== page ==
Wednesday, April 17, 2013

A-Z: "O" is for Oswald the Reeve from Canterbury Tales

"O" I can't believe I've made it this far.  It's the A-Z challenge, guys and "O" is for "Oswald," the Reeve/Steward in The Canterbury Tales.  In the prologue before the tale, we learn Oswald is bitter about the nasty tale that the Miller told.  See my posts Part 1 & Part 2 if you want a recap.  It appears The Reeve used to be a carpenter and since The Miller's tale centered around the blundering carpenter named John, then Oswald swore he would tell a better tale about a Miller.  According to Oswald, Millers are usually drunken cheats so straight away, we know Chaucer is about to deliver a doozy on behalf of our inebriated Miller.
In a town there is a Miller that has a wife and a little son and young, not-so-lovely daughter.  He's known in his lands to cheat his customers of grain and two young scholars, Allan and John, promise to outsmart Simkin, the Miller. They bring grain to be milled to Simkin who immediately deciphers their MO.  He decides to outsmart them in return and slips away unnoticed while the two young men keep a watchful eye on the milling process.  Simkin releases their horse to the fields and when the men's grain is finished, they discover their horse is gone.  Both men abandon the original grain-observing mission to scour the countryside for the horse.  After capturing the horse it's night and Simkin let's the young men stay the night for a price.  The home is very small and so everyone sleeps in the same room.  Disgruntled by being screwed by the miller, Allan decides to screw Simkin's daughter and slips in her bed.  John ends up doing the same but with his wife and when dawn comes, you can imagine what a scene that was.  Here's the end of the Reeve's revengeful tale (verses 396-404) where the Reeve gets his final word:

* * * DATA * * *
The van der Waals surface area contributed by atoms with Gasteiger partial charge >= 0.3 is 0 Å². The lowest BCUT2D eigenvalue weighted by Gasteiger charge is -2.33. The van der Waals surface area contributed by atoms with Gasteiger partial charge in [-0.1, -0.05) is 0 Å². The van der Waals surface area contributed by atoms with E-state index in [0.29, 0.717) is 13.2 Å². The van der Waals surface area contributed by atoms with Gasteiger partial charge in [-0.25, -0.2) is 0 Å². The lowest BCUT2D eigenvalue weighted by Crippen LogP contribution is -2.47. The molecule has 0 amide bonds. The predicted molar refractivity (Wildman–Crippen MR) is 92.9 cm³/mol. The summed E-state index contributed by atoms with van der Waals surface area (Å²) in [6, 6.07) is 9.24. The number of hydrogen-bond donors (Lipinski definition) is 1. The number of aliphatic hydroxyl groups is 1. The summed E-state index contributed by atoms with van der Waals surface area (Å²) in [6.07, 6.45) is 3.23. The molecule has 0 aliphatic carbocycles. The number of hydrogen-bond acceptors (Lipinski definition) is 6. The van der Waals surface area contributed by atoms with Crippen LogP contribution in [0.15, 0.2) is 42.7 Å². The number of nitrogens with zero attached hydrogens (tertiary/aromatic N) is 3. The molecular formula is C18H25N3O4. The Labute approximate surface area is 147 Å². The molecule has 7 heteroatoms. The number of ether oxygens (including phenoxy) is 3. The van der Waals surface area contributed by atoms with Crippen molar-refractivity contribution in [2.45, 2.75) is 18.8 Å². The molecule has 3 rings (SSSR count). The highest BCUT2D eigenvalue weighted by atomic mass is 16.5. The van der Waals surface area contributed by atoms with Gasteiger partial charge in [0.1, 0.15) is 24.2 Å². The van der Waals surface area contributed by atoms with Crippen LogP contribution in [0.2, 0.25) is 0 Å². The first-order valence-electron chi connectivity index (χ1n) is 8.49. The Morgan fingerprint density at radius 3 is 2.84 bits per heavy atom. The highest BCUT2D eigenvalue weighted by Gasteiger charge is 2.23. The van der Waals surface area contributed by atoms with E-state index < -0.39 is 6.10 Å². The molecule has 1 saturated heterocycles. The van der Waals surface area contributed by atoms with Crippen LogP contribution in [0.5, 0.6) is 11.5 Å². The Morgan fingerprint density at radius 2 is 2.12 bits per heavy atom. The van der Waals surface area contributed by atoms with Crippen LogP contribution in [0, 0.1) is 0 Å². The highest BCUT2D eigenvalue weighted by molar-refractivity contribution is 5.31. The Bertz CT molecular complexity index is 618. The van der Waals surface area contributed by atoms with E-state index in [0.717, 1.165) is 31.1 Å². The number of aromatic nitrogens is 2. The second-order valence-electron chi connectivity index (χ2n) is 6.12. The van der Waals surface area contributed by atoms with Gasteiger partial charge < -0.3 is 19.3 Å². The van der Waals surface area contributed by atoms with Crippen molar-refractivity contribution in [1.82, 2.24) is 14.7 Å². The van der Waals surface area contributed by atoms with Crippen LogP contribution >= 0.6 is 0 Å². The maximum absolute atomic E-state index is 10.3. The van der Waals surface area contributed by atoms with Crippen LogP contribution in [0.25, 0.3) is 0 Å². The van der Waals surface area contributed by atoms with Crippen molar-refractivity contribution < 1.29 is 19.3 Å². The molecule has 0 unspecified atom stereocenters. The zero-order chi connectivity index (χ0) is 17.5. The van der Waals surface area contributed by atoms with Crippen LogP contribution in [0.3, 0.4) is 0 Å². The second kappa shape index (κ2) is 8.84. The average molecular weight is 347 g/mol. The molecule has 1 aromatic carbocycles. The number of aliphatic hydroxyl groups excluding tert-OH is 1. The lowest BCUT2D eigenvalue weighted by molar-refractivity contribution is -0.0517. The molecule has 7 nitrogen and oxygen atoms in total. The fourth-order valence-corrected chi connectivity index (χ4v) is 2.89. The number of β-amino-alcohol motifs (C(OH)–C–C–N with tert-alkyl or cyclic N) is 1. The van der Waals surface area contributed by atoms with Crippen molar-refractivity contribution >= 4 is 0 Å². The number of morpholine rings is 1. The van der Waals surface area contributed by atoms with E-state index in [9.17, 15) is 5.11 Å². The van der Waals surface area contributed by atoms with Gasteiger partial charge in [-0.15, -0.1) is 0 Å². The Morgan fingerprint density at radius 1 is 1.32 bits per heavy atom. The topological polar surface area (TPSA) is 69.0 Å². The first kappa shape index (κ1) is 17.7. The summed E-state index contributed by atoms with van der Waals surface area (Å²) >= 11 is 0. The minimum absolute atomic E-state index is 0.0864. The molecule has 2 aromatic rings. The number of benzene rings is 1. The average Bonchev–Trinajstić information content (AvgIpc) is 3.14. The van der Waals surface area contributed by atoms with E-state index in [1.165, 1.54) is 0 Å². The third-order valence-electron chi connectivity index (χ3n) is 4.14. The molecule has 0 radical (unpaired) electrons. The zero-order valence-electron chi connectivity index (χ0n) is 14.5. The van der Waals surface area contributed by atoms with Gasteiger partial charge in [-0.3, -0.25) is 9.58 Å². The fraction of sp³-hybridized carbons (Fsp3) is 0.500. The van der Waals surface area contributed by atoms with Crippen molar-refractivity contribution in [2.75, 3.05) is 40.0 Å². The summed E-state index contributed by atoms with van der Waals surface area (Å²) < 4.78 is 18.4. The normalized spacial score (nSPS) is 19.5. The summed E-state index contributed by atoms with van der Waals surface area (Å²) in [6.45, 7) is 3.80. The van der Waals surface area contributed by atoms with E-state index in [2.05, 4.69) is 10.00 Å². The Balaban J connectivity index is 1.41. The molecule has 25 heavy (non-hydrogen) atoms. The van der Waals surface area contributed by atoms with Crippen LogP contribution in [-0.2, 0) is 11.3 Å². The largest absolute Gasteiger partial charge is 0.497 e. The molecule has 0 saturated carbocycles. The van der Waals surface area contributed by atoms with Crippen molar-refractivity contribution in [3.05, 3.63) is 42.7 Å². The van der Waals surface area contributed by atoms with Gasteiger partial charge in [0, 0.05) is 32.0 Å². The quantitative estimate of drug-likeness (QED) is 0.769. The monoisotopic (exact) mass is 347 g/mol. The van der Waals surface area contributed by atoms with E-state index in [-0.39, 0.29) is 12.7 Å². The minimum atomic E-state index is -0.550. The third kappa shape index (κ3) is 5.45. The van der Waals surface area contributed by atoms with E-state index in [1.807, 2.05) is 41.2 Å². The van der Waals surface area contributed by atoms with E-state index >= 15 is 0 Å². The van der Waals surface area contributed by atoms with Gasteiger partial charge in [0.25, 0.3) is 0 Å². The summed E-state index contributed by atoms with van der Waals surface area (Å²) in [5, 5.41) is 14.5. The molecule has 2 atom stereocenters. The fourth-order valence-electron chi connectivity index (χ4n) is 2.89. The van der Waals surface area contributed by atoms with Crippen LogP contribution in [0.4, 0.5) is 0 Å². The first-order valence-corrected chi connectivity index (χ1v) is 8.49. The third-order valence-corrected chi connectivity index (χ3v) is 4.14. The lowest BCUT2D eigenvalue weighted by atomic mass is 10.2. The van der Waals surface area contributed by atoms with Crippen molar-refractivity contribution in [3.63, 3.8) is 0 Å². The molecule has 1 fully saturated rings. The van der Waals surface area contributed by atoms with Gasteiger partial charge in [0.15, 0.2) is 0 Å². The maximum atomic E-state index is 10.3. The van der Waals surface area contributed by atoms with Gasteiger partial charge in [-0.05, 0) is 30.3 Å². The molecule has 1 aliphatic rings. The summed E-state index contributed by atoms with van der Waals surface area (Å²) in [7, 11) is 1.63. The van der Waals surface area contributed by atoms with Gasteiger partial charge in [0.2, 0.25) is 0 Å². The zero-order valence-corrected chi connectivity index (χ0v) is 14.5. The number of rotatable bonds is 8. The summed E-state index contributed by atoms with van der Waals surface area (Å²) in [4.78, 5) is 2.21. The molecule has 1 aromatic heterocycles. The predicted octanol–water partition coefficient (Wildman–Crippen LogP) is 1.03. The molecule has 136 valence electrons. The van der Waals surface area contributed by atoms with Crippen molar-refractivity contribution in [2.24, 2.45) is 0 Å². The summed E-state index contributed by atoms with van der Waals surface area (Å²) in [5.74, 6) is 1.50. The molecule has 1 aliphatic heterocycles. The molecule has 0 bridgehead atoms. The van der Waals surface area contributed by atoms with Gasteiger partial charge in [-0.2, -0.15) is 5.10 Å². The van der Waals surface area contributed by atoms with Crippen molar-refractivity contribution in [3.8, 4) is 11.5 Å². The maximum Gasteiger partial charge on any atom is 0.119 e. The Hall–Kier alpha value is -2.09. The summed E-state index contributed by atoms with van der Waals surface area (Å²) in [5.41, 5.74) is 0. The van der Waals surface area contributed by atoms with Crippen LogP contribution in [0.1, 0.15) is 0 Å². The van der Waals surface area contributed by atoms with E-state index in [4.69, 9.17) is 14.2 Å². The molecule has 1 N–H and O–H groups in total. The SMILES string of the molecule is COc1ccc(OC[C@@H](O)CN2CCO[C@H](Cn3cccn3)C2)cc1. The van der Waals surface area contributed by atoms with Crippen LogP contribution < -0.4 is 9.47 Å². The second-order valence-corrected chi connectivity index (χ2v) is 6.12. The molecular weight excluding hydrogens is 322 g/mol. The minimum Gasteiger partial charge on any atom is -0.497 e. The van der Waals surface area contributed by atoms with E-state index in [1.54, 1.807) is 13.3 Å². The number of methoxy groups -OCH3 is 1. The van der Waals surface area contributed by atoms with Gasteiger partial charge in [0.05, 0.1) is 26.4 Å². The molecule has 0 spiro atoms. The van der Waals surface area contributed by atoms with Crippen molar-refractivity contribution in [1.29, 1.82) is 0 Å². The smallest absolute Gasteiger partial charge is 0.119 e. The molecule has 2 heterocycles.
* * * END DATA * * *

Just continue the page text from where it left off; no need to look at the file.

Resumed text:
396  Of Alain, and of John, who've tricked him well.
397  His wife is taken, also his daughter sweet;
398  Thus it befalls a miller who's a cheat.
399  And therefore is this proverb said with truth,
400  An evil end to evil man, forsooth.
401  The cheater shall himself well cheated be.
402  And God, Who sits on high in majesty,
403  Save all this company, both strong and frail!
404  Thus have I paid this miller with my tale.

Don't you love how the personalities of the pilgrims like Oswald (the Reeve,) come out in their tale-telling?  Okay, we get it, Oswald.  You don't like the Miller.  

Mina B.

13 comments:

Mark Means said...

I'm actually learning a lot by reading your posts, Mina...thanks for sharing :)

It almost makes me want to read the Tales...almost :)

Jocelyn Rish said...

With all that activity going on in one room, the Miller must have been a very heavy sleeper. :-)

Laura said...

Haha I remember reading this one, very funny!

J. A. Bennett said...

I love how you're spelling this all out, really makes me want to read Chaucer!

S. L. Hennessy said...

That's a lot of "revenge" going on in one household.

Crystal Collier said...

That's one of the reasons the Canterbury Tales are so timeless and so amazing. The characterization in theme is phenomenal--which you wouldn't think was possible in such an antiquated means of story telling. LOVE that book.

Dani said...

I think I'm going to read these. I don't know why I have never before.

mshatch said...

Except the miller wasn't really the one who suffered for his cheating ways, instead it was his daughter and wife. A better revenge would've been for the cheat to be exposed - imo. Nevertheless, I am going to acquire this tale!

Gwen Gardner said...

HaHa! It sounds like A Midsummer's Night Dream! Too hilarious :)

The Golden Eagle said...

I remember that tale. Chaucer wrote some interesting stories!

Nick Wilford said...

A pretty thick soup of revenge!

Cynthia said...

A previous poster alluded to this...but perhaps it would've been fair if it was the miller who paid for his dishonesty, not his family.

Medeia Sharif said...

I loved the different personalities in The Canterbury Tales.